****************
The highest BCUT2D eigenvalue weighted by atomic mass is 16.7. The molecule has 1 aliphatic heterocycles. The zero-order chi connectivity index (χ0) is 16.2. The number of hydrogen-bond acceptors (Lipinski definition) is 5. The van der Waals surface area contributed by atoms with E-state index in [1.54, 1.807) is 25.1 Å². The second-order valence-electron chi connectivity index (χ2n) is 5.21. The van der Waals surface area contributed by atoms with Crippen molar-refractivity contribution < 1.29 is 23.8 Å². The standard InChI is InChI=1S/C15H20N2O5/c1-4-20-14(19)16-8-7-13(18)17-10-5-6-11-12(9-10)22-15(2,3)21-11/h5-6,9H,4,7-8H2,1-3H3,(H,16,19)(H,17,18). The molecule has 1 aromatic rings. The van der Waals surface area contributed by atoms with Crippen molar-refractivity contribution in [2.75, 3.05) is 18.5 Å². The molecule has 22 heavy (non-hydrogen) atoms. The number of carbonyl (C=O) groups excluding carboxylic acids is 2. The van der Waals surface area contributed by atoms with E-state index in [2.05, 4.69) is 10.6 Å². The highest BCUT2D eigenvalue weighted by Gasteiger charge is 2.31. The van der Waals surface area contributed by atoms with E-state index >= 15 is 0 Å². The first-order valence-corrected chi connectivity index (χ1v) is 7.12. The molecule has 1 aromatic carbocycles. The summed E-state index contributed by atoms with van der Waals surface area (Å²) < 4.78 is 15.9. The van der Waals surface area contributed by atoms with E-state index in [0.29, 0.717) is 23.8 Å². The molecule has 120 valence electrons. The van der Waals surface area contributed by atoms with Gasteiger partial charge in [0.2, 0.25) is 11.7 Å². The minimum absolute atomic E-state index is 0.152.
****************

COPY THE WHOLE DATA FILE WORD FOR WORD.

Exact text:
The highest BCUT2D eigenvalue weighted by atomic mass is 16.7. The molecule has 1 aliphatic heterocycles. The zero-order chi connectivity index (χ0) is 16.2. The number of hydrogen-bond acceptors (Lipinski definition) is 5. The van der Waals surface area contributed by atoms with E-state index in [1.54, 1.807) is 25.1 Å². The second-order valence-electron chi connectivity index (χ2n) is 5.21. The van der Waals surface area contributed by atoms with Crippen molar-refractivity contribution < 1.29 is 23.8 Å². The standard InChI is InChI=1S/C15H20N2O5/c1-4-20-14(19)16-8-7-13(18)17-10-5-6-11-12(9-10)22-15(2,3)21-11/h5-6,9H,4,7-8H2,1-3H3,(H,16,19)(H,17,18). The molecule has 1 aromatic rings. The van der Waals surface area contributed by atoms with Crippen molar-refractivity contribution in [2.75, 3.05) is 18.5 Å². The molecule has 22 heavy (non-hydrogen) atoms. The number of carbonyl (C=O) groups excluding carboxylic acids is 2. The van der Waals surface area contributed by atoms with E-state index in [2.05, 4.69) is 10.6 Å². The highest BCUT2D eigenvalue weighted by Gasteiger charge is 2.31. The van der Waals surface area contributed by atoms with E-state index >= 15 is 0 Å². The first-order valence-corrected chi connectivity index (χ1v) is 7.12. The molecule has 1 aromatic carbocycles. The summed E-state index contributed by atoms with van der Waals surface area (Å²) < 4.78 is 15.9. The van der Waals surface area contributed by atoms with E-state index in [0.29, 0.717) is 23.8 Å². The molecule has 120 valence electrons. The van der Waals surface area contributed by atoms with Gasteiger partial charge in [0.2, 0.25) is 11.7 Å². The minimum absolute atomic E-state index is 0.152.